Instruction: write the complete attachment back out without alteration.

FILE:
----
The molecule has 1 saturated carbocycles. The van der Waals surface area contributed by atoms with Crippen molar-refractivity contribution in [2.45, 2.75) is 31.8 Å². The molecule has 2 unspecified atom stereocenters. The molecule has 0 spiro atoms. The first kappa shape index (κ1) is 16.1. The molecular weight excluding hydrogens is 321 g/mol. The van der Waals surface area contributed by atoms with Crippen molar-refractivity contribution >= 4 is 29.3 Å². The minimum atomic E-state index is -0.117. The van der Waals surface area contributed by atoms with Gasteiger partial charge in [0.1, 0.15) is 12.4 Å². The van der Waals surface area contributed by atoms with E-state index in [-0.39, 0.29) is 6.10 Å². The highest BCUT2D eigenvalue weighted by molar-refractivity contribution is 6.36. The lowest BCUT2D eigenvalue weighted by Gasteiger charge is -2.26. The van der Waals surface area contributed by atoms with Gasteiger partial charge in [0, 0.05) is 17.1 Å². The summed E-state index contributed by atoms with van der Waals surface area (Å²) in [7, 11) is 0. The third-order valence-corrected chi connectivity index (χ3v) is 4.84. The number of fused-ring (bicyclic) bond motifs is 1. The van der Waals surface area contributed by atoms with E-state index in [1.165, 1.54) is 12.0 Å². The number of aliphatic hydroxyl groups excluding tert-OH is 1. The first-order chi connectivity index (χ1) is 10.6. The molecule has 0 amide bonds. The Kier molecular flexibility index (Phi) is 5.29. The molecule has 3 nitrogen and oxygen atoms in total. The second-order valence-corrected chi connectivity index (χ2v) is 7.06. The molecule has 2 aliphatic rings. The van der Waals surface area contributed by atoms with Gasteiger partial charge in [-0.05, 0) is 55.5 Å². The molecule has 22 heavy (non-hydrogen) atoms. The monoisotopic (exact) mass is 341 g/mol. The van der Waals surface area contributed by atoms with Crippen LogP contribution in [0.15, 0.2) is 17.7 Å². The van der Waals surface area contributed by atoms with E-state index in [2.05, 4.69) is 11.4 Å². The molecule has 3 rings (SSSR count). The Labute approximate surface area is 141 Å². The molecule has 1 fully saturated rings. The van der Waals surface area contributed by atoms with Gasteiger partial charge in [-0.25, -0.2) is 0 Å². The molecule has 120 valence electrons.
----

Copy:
The molecule has 1 saturated carbocycles. The van der Waals surface area contributed by atoms with Crippen molar-refractivity contribution in [2.45, 2.75) is 31.8 Å². The molecule has 2 unspecified atom stereocenters. The molecule has 0 spiro atoms. The first kappa shape index (κ1) is 16.1. The molecular weight excluding hydrogens is 321 g/mol. The van der Waals surface area contributed by atoms with Crippen molar-refractivity contribution >= 4 is 29.3 Å². The minimum atomic E-state index is -0.117. The van der Waals surface area contributed by atoms with Gasteiger partial charge in [0.1, 0.15) is 12.4 Å². The van der Waals surface area contributed by atoms with E-state index in [-0.39, 0.29) is 6.10 Å². The highest BCUT2D eigenvalue weighted by molar-refractivity contribution is 6.36. The lowest BCUT2D eigenvalue weighted by Gasteiger charge is -2.26. The van der Waals surface area contributed by atoms with Gasteiger partial charge in [0, 0.05) is 17.1 Å². The summed E-state index contributed by atoms with van der Waals surface area (Å²) in [7, 11) is 0. The third-order valence-corrected chi connectivity index (χ3v) is 4.84. The number of fused-ring (bicyclic) bond motifs is 1. The van der Waals surface area contributed by atoms with E-state index in [1.165, 1.54) is 12.0 Å². The number of aliphatic hydroxyl groups excluding tert-OH is 1. The first-order chi connectivity index (χ1) is 10.6. The molecule has 0 amide bonds. The Kier molecular flexibility index (Phi) is 5.29. The molecule has 3 nitrogen and oxygen atoms in total. The second-order valence-corrected chi connectivity index (χ2v) is 7.06. The molecule has 2 aliphatic rings. The van der Waals surface area contributed by atoms with Gasteiger partial charge in [-0.05, 0) is 55.5 Å². The molecule has 22 heavy (non-hydrogen) atoms. The monoisotopic (exact) mass is 341 g/mol. The van der Waals surface area contributed by atoms with Crippen LogP contribution in [0.15, 0.2) is 17.7 Å². The van der Waals surface area contributed by atoms with E-state index in [2.05, 4.69) is 11.4 Å². The molecule has 3 rings (SSSR count). The Labute approximate surface area is 141 Å². The molecule has 1 fully saturated rings. The van der Waals surface area contributed by atoms with Gasteiger partial charge in [-0.25, -0.2) is 0 Å². The molecule has 120 valence electrons.